Armed to the Teeth and Vulnerable?
Today a number of world organizations spearheaded by the UN advocate for the weapons-free society around the world. International community split into two major camps regarding the issue: the ones forecasting arms-free utopia for all and those preaching for everyone to have a gun under their pillow. The hardest question to answer is which one is really which?
“Beneath their benign ‘Heidi’ image the Swiss have never trumpeted the fact of their military preparedness,” reads the “TARGET SWITZERLAND: Swiss Armed Neutrality in World War II” book by Ph. D. Stephen P. Halbrook, attorney at law. The book, as the author describes it, was meant to open the eyes of those, who never thought that the small mountain country of Switzerland was “a nation of shooters, fully prepared to turn the Alps into a deathtrap for the panzers, if the Germans had dared to attempt a conquest”.
Even today with one of the lowest crime rates in Europe and in the world Switzerland, the country of almost 8 million, had some 1.2-3 million units of fire arms stored at private homes in 2001. Most adult males in Switzerland are trained to operate shotguns, and Swiss kids gladly visit shooting ranges, dotting the country’s landscape. Yet most of the world perceives Switzerland as an overwhelmingly peaceful nation, granted its neutral status during the WWII and the purple cows of the Swiss chocolate brand.
Such weapons related policy would be heavens to some Americans, who support the “right to bear arms”, introduced by nation’s forefathers. Diane Denizen, the U.S. citizen, recently commented that “there can never be arms free world where one entity is allowed by Statute to threaten another be it a nation or a human”. Diane also argued that shortage of arms in public hands had its say in all the recent wars. “Myself, I would feel safer in my home knowing that my neighbors had guns in the home and they were trained to use them both responsibly and correctly,” resumed Ms. Denizen. On the contrary, unlike the U.S., school shooting is unheard of in Switzerland.
Going from the level of individuals to the state level, USA is the world’s leading conventional weapons exporter: the cradle of democracy accounted for 30 percent of global arms exports in 2006-2010. On a global level, while the UN thrives for sustainable disarmament, military expenditures around the world exceeded USD 1.5 trillion (only being an official figure) in 2010. And while nations voluntarily chip in for the Institute for Disarmament Research, world trade in arms flourishes. Recently Norway’s representative at the UN Disarmament Commission General Assembly Knut Langeland pointed out “the growing impatience on how to get rid of the most destructive and inhumane weapons ever created”. Rightly so.
Apart from conventional weapons, the U.S. is estimated to have 8,500 nuclear warheads – number one weapon of mass destruction. Another world power – Russia – is reported to have around 10,000 warheads; France is believed to possess 300, China - 240, and the UK - 225 warheads (all the numbers are estimate). Interestingly, all the five countries are members of the Treaty on the Non-Proliferation of Nuclear Weapons (1970) – another international tool that proved useless. As for the non-member countries of the treaty: Israel is suspected to have 80 devices, though it neither confirms nor denies having any, Pakistan – 90-110 nukes, India – 80-100 warheads.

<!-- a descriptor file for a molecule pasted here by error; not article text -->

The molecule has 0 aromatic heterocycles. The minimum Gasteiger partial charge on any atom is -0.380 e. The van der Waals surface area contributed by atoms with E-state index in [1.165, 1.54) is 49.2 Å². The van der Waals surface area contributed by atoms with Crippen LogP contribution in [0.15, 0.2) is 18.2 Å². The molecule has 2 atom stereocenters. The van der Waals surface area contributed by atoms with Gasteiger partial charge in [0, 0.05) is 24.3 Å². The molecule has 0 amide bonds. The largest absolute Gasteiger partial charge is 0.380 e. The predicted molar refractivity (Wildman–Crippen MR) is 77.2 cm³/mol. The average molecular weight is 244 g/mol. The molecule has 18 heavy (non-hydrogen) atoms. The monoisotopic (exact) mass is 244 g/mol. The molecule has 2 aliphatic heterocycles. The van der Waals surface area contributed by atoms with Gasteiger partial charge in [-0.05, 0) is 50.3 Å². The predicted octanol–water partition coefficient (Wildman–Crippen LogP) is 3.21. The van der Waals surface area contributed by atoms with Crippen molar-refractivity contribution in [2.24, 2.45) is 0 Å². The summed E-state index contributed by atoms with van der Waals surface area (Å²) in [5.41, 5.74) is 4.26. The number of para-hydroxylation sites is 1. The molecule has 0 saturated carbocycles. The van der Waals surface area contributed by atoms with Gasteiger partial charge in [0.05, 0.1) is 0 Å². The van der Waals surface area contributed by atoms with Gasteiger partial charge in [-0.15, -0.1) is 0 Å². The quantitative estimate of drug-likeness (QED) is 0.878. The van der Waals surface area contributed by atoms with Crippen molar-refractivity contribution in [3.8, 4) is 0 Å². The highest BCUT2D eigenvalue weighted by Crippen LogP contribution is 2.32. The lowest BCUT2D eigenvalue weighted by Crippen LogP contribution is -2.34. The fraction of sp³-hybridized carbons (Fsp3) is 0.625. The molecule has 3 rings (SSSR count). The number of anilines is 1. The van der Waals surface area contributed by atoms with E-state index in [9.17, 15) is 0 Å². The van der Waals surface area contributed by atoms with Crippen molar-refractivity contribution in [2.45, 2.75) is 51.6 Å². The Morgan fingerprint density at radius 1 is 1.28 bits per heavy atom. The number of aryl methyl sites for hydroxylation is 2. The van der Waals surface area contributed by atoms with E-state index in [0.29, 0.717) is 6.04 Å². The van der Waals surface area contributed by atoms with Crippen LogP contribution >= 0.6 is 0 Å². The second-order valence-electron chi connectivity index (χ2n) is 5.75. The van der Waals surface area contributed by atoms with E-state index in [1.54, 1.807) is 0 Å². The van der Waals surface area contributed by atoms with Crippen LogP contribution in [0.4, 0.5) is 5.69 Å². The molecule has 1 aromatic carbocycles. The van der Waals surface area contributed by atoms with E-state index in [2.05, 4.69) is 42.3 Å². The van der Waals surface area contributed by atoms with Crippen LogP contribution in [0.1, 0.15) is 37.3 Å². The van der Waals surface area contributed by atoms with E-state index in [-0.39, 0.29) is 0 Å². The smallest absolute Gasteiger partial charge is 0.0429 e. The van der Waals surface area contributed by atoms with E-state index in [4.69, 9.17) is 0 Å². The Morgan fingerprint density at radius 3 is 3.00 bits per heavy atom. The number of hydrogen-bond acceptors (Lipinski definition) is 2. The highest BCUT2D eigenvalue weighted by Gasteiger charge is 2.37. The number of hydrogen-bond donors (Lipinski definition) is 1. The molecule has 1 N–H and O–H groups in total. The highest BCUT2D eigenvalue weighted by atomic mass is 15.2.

It is believed that North Korea has enough material to produce 10 nuclear devices. The recent unsuccessful rocket launch in North Korea has stirred the global society. While the head of the U.S. missile defense program downgraded the launch attempt, saying that it showed the country’s lack of progress in its spaceflight program, I am definite that Lt. Gen. Patrick J. O'Reilly was praying along with the rest of the world when North Korean rockets took off the ground in 1998, 2006 and 2009 as well as the current year.
At the same time, such third world countries as Pakistan and Syria possess nuclear stocks, hanging over the heads of world’s population as the sword of Damocles. India, Pakistan’s neighbor fearing its possible military assault as well as China’s, steps up its military supplies, too. Being number one conventional weapons importer (Russian deliveries accounted for 82 percent of the imports, according to SIPRI) India has succeeded in testing its longest range nuclear capable missile.
On the other hand, Eastern European Ukraine of some 46 million is devoted to ridding itself from nuclear and conventional weapons. Having inherited its stock from the Soviet times, the country has already disposed of 15 tons of ammunition (400,000 units) in 2006-2011 under NATO’s Partnership for Peace program. In 2010-2012 Ukraine removed of all of its enriched uranium stock – a total of 234 kilograms – from its territory. Ukraine’s intentions are easy to explain: setting an example (Chile and Mexico chose to follow Ukraine’s lead); reassuring its non-nuclear status; saving on military budget by not having to protect its weaponry. At the same time all of the military devices Ukraine is ridding itself of would not stand a chance against theoretical assaults of the U.S., Russia, and the rest of nuclear states.
So with the number of weapons-related defense strategies being pursued around the world, smaller countries can either rely on their reputation and the ‘citizen army’ or the chance that bigger states would protect them should the conflict arise. Bigger states preach for demilitarization while concentrating weapons in their hands, selling them to whomever pays more, for the trade in arms is too profitable to abort.
Originally published by the Lithuania Tribune